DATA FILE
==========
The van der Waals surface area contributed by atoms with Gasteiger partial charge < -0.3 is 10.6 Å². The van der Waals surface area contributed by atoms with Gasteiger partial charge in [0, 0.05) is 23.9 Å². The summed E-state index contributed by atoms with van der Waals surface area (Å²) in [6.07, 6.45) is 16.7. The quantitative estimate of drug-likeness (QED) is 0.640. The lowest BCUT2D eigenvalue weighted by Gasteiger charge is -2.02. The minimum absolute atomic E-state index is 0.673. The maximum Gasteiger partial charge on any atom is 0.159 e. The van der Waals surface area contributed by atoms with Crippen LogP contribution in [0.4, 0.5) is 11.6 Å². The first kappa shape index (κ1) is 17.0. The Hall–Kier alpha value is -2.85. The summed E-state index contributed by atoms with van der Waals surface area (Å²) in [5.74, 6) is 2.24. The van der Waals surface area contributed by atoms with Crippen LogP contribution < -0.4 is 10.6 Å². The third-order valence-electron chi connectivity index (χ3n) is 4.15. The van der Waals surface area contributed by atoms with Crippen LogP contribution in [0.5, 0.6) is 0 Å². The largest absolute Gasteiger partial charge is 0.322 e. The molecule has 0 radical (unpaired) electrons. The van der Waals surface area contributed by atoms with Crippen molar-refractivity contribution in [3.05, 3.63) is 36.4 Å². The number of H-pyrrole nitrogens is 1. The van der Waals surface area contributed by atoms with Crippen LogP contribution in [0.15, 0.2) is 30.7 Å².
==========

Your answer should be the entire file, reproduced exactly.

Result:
The van der Waals surface area contributed by atoms with Gasteiger partial charge < -0.3 is 10.6 Å². The van der Waals surface area contributed by atoms with Gasteiger partial charge in [0, 0.05) is 23.9 Å². The summed E-state index contributed by atoms with van der Waals surface area (Å²) in [6.07, 6.45) is 16.7. The quantitative estimate of drug-likeness (QED) is 0.640. The lowest BCUT2D eigenvalue weighted by Gasteiger charge is -2.02. The minimum absolute atomic E-state index is 0.673. The maximum Gasteiger partial charge on any atom is 0.159 e. The van der Waals surface area contributed by atoms with Crippen LogP contribution in [0.4, 0.5) is 11.6 Å². The first kappa shape index (κ1) is 17.0. The Hall–Kier alpha value is -2.85. The summed E-state index contributed by atoms with van der Waals surface area (Å²) in [5.74, 6) is 2.24. The van der Waals surface area contributed by atoms with Crippen LogP contribution < -0.4 is 10.6 Å². The third-order valence-electron chi connectivity index (χ3n) is 4.15. The van der Waals surface area contributed by atoms with Crippen LogP contribution in [0.5, 0.6) is 0 Å². The largest absolute Gasteiger partial charge is 0.322 e. The molecule has 0 radical (unpaired) electrons. The van der Waals surface area contributed by atoms with Crippen molar-refractivity contribution in [3.05, 3.63) is 36.4 Å². The number of H-pyrrole nitrogens is 1. The van der Waals surface area contributed by atoms with Crippen LogP contribution in [0.15, 0.2) is 30.7 Å².